The humbling of ExxonMobil by activist investors who voted outside directors on to the board to accelerate the oil company’s response to climate change raised activism to new, unexpected heights last month. Around the world institutional investors have been ramping up stewardship efforts across their portfolios, with an increasing focus on the transition to net zero greenhouse gas emissions by 2050.
Yet the high tide of activism has yet to touch one group of very big public investors — namely the central banks that have accumulated large portfolios of securities since the financial crisis and topped them up in response to the coronavirus pandemic.
Among the leading central banks only the Bank of Japan is a really significant force in its domestic equity market, owning around 10 per cent of Japan’s benchmark Topix index. At some leading Japanese companies it owns as much as a third of the free-floating shares. Jesper Koll, a senior adviser at exchange traded fund specialist WisdomTree in Tokyo, points out that these stakes are huge but mute. The BoJ, he says, will never raise its voice at annual shareholders’ meetings.
The central bank is thus running counter to one of the government’s important policy objectives: improved corporate governance. It is, says Koll, an experiment in financial socialism.
At other big central banks such as the Federal Reserve, the European Central Bank and the Bank of England, corporate bond holdings are the chief focus of climate change concerns. Most of these purchases were undertaken to help drive down long-term interest rates and to compress risk premia — the reward for holding longer dated IOUs — with a view to easing financial conditions while increasing inflation. They raise important questions about stewardship.
Central bankers are instinctively wary of intervention in the corporate sector. They do not want to be seen to favour one group of borrowers over another. So their bond holdings tend to be allocated across sectors of the economy according to the amount of debt outstanding in each sector. This minimises the impact of bond buying on relative borrowing costs across sectors with a view to achieving market neutrality.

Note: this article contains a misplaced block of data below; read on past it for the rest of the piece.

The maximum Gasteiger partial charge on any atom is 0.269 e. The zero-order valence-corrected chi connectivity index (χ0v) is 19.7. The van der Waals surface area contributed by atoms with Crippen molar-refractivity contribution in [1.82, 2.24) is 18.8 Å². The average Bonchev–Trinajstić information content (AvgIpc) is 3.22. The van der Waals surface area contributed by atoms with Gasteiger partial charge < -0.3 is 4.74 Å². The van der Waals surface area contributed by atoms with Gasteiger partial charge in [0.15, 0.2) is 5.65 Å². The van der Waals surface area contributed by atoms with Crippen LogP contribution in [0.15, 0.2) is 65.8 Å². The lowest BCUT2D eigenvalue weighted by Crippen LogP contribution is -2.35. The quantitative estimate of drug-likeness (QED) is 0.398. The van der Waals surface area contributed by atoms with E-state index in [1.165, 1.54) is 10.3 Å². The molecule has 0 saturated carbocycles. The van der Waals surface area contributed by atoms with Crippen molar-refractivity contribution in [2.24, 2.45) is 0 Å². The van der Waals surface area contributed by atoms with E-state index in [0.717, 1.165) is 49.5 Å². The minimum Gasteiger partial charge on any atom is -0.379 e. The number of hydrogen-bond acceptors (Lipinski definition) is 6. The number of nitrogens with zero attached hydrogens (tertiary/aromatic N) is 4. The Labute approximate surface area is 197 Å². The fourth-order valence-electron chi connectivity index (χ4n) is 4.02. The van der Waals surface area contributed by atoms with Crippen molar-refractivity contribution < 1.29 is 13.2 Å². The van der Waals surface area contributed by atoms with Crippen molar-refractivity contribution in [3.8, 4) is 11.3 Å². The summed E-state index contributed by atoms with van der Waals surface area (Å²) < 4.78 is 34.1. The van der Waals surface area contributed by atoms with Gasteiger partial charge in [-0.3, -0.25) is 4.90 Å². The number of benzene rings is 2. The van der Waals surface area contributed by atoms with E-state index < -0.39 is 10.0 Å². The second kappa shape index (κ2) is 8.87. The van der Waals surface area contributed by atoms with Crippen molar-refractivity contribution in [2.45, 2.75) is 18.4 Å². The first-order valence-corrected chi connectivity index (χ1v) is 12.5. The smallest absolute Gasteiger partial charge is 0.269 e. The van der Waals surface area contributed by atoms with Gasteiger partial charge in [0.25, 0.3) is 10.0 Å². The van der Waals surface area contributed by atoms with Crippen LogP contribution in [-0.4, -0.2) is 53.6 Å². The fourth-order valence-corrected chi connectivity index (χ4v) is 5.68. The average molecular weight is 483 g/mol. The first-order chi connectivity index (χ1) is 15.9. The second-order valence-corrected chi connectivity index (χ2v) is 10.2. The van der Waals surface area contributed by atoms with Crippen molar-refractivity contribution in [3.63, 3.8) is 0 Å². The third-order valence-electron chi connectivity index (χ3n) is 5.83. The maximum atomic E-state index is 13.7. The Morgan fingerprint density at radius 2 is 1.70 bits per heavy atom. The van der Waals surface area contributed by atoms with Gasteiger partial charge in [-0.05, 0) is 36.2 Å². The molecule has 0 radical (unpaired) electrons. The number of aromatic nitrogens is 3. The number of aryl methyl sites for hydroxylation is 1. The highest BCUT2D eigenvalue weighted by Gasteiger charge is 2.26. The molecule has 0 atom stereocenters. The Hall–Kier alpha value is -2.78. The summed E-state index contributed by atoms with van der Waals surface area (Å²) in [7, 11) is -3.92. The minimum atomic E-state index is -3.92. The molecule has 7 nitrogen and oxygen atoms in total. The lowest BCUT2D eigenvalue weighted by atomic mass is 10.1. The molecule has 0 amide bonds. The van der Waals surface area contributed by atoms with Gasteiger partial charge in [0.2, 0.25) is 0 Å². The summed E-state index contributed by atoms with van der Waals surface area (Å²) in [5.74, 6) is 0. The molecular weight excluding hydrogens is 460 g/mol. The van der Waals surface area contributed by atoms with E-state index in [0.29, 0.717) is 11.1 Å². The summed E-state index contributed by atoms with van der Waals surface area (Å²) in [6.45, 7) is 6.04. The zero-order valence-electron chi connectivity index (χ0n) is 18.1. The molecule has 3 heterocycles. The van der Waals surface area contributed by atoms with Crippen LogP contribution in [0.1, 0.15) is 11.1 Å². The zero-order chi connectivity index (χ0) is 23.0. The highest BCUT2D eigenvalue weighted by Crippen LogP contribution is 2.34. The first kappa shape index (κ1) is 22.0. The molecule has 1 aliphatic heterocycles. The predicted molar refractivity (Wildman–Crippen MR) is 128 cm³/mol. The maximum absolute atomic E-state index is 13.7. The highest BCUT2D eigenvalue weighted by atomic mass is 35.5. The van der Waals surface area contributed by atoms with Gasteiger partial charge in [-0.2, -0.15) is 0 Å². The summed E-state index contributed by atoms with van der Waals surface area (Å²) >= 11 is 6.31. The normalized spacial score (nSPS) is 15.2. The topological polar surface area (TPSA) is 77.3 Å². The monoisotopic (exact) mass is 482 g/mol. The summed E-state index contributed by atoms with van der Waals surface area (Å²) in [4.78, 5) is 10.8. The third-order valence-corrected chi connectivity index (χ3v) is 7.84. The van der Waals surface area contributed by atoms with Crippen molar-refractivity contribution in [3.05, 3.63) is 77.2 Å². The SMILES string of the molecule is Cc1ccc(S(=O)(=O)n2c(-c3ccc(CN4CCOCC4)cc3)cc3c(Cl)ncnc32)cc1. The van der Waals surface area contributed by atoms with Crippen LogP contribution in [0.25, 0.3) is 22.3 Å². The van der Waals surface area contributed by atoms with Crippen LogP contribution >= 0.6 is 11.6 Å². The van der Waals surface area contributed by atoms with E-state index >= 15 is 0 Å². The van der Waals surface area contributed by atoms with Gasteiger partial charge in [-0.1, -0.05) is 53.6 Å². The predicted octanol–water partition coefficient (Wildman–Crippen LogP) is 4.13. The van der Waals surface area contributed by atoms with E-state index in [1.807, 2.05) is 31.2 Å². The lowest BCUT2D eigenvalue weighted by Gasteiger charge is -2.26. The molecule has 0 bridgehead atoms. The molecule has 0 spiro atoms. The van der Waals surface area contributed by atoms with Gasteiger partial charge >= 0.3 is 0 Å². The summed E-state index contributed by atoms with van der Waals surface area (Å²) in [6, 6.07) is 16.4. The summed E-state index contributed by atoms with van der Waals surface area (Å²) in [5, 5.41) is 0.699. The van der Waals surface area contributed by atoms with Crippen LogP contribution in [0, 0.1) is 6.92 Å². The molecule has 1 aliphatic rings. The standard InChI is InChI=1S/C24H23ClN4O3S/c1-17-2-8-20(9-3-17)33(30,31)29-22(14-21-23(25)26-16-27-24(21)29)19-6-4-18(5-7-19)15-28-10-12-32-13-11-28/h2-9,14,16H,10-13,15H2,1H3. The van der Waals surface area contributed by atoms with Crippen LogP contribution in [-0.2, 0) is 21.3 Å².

Yet Andrew Bailey, governor of the Bank of England, pointed out in a speech last week that there is increasingly persuasive evidence that climate risk is systematically underpriced in financial markets. So “continuing to replicate the structure of the sterling corporate bond market without taking explicit account of the climate impact of bond issuers is no longer in fact a truly ‘market neutral’ approach”.
It is in the BoE’s Monetary Policy Committee remit to consider how, subject to achieving its inflation target, it could support the transition of the UK economy to net zero emissions. As part of this it is proposing to change the composition of its corporate bond portfolio while incentivising companies to take action to secure an orderly transition to a net-zero economy.
This will involve portfolio targets for emissions. The Bank will also aim to purchase green corporate bonds and will consider excluding issuers involved in activities judged incompatible with transition to net zero. Another strategy will be to tilt the portfolio towards issuers with stronger relative performance in pursuing the goal of net zero. Action will be escalated to incorporate more stringent requirements for issuers who do not meet them.
How effective this will be is moot. The Bank of England’s portfolio is £20bn, or just 6.5 per cent of the sterling corporate bond market. But it hopes that its example will influence other larger investors. In bond markets, unlike equity markets, the investor’s leverage with the investee company diminishes once the money passes to the borrower. So there is a risk that portfolio companies may prove resistant to the Bank’s moral suasion.
Then there is a wider question about mission creep and whether this and other measures central banks take to recognise the impact of climate change could distract them from their core objectives relating to inflation and employment.
Sir Paul Tucker, a former deputy governor of the Bank, recently told a House of Lords select committee: “One thing that is said about climate change and central banking is that climate change could be very bad for financial stability, and I agree. Wars are very bad for financial stability, too, including civil wars. Should central banks ration the provision of credit to suppliers of arms manufacturers?”
It is a powerful rhetorical question.